Making Finance Work for Africa

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Mfwa_2007“When have you ever seen something this big come from a book?” Moses Thompson, our facilitator, is taking a friendly jab at Thorsten Beck, the co-author (with Patrick Honohan) of the now well-known research report, Making Finance Work for Africa (pictured). Looking down and waving his hands as if to push back all the fanfare, Thorsten can’t hide from the 300-some central bankers, regulators, donors, financiers and press who rise to give him a standing ovation. We gathered at the Partnership Forum on Making Finance Work for Africa in its second day in Accra. We’re amazed, too, that a research report grew into regional dialogues last spring, and then donor negotiations, and then a donor partnership, and a pool of funds, and a movement across the continent to expand access to financial services in Africa.

The past two days have been a busy ‘marketplace of ideas,’ as the organizers promised. Rotating discussion groups, booths, networking breaks, and group voting exercises have kept us moving around, listening, prioritizing—what can be done now to make finance work in Africa?

Naturally, in an ideas-market, the people with the most charisma get all the attention. The ideas market has been going on all week, and I’m still idea-ating at the final cocktail. Susie Lonie has caught my attention before, and I’m listening to her again. She works for Vodafone, a mobile phone operator in London, heading up their work on MPESA, which transfers value from one cell phone to another in Kenya, Tanzania, and a number of other countries.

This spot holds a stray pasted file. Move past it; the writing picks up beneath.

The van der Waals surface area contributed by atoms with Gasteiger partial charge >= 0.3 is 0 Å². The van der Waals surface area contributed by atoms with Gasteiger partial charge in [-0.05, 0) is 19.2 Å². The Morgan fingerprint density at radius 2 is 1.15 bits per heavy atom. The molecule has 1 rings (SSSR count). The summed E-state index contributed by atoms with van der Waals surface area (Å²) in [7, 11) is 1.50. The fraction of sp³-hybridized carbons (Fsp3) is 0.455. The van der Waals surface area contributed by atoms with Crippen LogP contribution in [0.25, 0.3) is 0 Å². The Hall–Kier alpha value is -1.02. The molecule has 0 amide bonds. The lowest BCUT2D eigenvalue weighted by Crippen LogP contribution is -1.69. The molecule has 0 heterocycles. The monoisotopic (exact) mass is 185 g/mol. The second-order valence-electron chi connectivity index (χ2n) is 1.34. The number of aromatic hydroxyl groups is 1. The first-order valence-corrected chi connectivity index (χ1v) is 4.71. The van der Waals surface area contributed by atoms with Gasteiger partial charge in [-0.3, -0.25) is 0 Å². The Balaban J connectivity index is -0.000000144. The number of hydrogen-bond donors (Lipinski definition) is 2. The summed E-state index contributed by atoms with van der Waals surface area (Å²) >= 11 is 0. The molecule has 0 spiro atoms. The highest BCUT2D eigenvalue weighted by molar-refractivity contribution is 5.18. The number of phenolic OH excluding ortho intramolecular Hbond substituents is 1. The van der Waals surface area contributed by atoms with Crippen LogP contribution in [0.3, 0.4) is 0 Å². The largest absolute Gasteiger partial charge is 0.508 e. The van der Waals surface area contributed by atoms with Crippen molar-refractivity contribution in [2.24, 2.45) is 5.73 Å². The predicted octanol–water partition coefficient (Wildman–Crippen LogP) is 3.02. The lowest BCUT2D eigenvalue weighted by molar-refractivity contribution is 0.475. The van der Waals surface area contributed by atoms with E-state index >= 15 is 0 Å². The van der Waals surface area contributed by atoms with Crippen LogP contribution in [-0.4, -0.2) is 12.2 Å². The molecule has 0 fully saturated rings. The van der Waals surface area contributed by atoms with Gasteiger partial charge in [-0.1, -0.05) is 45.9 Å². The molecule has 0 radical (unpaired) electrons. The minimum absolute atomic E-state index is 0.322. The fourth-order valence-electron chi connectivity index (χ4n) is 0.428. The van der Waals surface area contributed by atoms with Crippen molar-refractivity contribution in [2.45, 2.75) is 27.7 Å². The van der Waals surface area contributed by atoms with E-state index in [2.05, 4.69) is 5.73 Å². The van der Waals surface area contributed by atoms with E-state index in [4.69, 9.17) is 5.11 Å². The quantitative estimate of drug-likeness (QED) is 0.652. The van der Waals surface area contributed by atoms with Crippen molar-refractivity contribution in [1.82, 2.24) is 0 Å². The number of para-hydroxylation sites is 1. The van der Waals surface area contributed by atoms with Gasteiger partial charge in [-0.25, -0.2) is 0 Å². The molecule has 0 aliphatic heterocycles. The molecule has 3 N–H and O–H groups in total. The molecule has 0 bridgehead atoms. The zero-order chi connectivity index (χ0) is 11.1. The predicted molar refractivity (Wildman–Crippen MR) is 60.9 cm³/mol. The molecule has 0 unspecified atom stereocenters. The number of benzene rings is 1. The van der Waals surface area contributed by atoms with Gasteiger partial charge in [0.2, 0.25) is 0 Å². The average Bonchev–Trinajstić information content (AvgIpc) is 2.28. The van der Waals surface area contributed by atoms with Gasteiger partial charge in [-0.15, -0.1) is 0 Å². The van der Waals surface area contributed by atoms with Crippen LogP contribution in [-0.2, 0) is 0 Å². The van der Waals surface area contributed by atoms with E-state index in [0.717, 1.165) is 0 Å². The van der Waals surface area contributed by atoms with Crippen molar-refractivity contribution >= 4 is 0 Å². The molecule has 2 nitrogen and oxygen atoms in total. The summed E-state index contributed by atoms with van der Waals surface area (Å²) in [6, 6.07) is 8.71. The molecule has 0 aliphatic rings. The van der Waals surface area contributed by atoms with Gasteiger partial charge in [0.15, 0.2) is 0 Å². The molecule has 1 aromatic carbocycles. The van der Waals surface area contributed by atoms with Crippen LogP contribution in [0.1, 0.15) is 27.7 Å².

Harry Ndambala, from the Bank of Tanzania, isn’t sold on the virtues of MPESA—ordinary African people sending small sums of money using cell phones. “What about air time?,” he asks Susie. “Why did you say that e-money buys airtime, but airtime doesn’t buy e-money? My mother lives in the countryside. I want to send her money, so I send her 10,000 shillings in airtime, and she gets it to her phone, and sells it to the telecom. Why isn’t that the same thing?”

Susie has heard this question before. “First, Harry, think about the transfer of goods—there’s about a ten percent tax, so that’s 9,000 shillings.” We’re all leaning in—this could be my mom. “Then somebody’s taking a cut in the service—that’s the agency fee—another ten percent. In Kenya or Tanzania, your mum’s getting about 8,000 shillings for the airtime you sent her. You might have sent her a sack of oranges to sell.” Harry looks defeated. “MPESA is money.” So is there an agency fee? “Of course there’s a fee! We’re a business!” Susie has heard that question before too. She must feel like an oddball in a meeting of donors and government employees. But the Vodafone-MPESA prices for transfers aren’t big. For a business exchanging its e-money accounts-received into cash, there’s no fee; and for an individual cashing in on a transfer at an ATM, the fee is around US$0.70. (Wondering how to receive money at an ATM using only your mobile phone? Just think ‘request money’, ‘account number’, and ‘MPESA cash point location code’.)

“That’s less than what I’m paying at the ATM in the IFC building in Washington!” I respond. Susie smiles.

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